Mastering Seated Calf Raise: Tips, Benefits, And Variations

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seated calf raise

How to do | Muscles Worked | Tips | Benefits | Variations | Alternatives | Add to routine

The calves play a crucial role in movement and balance, making them essential for various exercises such as running, jumping, and biking. 

However, they are often overlooked and neglected, possibly due to the belief that they are less important than other muscle groups. 

The seated calf raise is a highly effective exercise that specifically targets and strengthens the calves, making it a valuable addition to any workout routine.

How to do a seated calf raise?

Seated calf raises can be done using a seated calf raise machine or with a bench and free dumbbells. However, machine seated calf raise is the most effective and safe way to do this exercise.

So, here is how to do a seated calf raise using the machine:

  1. Sit on the seated calf raise machine and place the balls of your feet on the platform, keeping your toes pointed forward. Your heels should naturally hang off the edge.
  2. Place the base of your quadriceps under the knee pad and rest your hands on top.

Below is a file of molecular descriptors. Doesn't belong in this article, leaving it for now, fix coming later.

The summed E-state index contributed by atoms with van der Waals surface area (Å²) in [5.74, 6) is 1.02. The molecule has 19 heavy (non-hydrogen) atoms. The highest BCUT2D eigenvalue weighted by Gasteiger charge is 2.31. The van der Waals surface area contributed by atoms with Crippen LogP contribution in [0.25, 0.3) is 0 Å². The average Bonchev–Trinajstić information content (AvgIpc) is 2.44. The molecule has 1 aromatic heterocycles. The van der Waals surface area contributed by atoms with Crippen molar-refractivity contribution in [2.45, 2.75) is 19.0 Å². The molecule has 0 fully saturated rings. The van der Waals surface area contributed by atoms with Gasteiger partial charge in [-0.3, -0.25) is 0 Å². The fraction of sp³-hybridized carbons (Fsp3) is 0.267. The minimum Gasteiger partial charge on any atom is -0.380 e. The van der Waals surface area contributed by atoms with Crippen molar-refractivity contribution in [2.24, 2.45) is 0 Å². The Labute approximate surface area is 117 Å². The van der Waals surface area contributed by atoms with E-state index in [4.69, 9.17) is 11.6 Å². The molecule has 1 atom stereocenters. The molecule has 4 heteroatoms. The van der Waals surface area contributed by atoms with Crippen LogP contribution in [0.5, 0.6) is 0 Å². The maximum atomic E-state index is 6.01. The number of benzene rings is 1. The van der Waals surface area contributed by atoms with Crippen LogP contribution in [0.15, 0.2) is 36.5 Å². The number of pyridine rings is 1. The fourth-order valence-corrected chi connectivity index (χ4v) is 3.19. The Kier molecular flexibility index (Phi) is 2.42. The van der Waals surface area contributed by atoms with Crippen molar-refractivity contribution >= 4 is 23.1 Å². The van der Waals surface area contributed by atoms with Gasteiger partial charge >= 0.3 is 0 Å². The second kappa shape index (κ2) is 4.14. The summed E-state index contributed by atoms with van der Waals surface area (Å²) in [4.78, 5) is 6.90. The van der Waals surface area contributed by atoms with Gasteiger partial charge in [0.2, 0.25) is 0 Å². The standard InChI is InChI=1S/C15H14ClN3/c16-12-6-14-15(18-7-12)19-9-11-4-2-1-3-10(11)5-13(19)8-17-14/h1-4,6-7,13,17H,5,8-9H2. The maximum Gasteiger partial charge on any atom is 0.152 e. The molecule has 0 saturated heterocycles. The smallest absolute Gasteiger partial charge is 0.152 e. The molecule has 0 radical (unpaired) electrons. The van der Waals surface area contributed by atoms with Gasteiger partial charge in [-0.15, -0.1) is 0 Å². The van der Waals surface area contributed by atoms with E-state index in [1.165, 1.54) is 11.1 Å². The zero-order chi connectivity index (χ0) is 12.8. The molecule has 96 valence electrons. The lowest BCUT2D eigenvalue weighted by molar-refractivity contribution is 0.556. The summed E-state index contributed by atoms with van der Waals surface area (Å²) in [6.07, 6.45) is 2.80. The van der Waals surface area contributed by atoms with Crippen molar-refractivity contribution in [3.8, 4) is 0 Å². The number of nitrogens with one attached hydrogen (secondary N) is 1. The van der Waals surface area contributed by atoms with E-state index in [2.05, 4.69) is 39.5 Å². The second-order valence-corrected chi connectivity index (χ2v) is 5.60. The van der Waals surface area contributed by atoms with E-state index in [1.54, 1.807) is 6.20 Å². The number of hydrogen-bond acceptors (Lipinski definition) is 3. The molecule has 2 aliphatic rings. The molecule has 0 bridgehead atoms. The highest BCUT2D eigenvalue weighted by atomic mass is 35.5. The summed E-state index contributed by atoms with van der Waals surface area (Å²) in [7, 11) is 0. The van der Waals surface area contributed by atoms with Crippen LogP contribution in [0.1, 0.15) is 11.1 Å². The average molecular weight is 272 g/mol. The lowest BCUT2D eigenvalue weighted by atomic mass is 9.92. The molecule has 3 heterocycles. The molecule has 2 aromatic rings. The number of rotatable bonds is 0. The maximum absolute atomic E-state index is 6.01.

3. Release the safety bar and extend your ankles, lifting your heels as high as possible to fully stretch your calves.
  4. Slowly flex your ankles and return your heels to the starting position.
  5. Repeat the entire movement for a desired number of repetitions.

Seated calf raise: muscles worked

The calf muscles comprise the gastrocnemius and soleus muscles. Although seated calf raises effectively work the entire calf, they primarily target the soleus muscle rather than the gastrocnemius muscle.

Gastrocnemius muscle

The gastrocnemius muscle is the larger of the two calf muscles, originating from the back of the thigh and knee and providing bulk size to the calf.

It is crucial for leg movement and propelling force, earning it the nickname “runner’s muscle,” and is primarily activated during standing calf raises.